In January 2019, a speeding car on a Clackamas County road careened toward Tiffany Taylor and her guide dog Sapphire. The golden retriever/Lab mix saved her handler but was hit herself. Enter Guide Dogs for the Blind medical foster volunteer Debi Hays, who took Sapphire home, slept next to her in a crate, and drove her for hours of medical appointments each day. Three months later Sapphire was walking, tail wagging—she’s now retired and lives with the woman who raised her as a GDB puppy. And Hays? She’s got a new charge from the nonprofit. At its Boring, Oregon campus, GDB trains dogs and humans to work together—at zero cost to clients.

Hays, who runs an alarm company with her husband, started volunteering at the GDB vet clinic 21 years ago. Eventually, she started taking home dogs who needed more care, pioneering GDB’s medical foster program. “They give me the dogs that are a ‘challenge,’” Hays says. “I call them misunderstood.” She’s fostered 18 dogs just since 2016—dogs that didn’t graduate from the GDB program or working dogs recovering from surgeries—and cares for animals whose human handlers are undergoing their own medical procedures.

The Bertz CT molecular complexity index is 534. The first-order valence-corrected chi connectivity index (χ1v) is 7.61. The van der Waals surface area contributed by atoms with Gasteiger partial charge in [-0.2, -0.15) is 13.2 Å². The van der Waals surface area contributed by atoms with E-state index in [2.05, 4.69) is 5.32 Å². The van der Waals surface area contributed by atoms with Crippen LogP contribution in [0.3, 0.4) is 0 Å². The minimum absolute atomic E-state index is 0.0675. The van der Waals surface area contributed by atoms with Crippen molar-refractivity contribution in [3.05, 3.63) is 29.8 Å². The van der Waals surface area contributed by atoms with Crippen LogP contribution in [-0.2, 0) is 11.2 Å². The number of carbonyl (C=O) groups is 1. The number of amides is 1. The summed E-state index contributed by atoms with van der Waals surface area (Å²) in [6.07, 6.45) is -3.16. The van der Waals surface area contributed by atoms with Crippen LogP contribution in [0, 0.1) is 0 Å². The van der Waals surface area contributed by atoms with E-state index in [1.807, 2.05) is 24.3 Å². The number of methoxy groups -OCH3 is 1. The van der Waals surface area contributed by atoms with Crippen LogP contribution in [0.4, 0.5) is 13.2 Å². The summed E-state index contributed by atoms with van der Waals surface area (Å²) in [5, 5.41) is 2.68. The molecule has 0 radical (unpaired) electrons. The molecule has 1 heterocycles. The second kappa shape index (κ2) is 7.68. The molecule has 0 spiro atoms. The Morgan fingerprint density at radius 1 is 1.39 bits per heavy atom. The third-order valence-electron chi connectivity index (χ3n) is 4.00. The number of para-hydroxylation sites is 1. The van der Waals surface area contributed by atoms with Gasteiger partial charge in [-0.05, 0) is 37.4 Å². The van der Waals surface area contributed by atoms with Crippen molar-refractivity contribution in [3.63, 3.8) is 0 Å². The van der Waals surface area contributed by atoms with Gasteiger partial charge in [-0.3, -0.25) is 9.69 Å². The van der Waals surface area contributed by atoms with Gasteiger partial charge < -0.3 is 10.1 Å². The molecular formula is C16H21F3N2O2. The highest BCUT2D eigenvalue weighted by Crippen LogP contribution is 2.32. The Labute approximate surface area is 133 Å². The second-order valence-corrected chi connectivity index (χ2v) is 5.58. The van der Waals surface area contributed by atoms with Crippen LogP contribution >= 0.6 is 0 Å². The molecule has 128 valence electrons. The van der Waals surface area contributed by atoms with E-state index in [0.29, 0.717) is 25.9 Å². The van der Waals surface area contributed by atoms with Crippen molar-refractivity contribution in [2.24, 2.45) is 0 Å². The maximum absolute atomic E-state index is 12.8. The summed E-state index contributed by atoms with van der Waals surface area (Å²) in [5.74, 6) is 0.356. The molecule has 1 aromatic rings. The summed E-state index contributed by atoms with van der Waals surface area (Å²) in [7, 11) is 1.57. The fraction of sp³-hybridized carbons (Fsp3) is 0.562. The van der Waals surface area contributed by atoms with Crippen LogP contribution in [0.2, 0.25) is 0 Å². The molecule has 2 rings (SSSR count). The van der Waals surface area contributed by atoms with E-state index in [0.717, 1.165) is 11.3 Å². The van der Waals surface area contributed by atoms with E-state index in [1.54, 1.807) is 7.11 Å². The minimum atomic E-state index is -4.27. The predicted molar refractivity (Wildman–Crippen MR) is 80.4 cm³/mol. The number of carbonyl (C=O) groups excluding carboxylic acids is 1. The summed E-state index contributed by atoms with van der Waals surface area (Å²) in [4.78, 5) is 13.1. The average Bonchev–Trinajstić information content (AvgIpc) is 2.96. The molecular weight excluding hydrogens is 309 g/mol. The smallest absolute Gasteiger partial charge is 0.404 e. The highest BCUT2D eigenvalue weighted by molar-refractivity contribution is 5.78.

“When we have difficult cases, Debi’s the first one we call and the first one to step forward,” says the organization’s CEO and president, Chris Benninger.

“These dogs change lives,” says Hays, explaining the impact she’s witnessed GDB have on its clients, more than 15,000 since 1942. “I love this. It fills me up.”

The 15th Annual Light a Fire Awards

6 p.m., November 21, Oregon Convention Center

 

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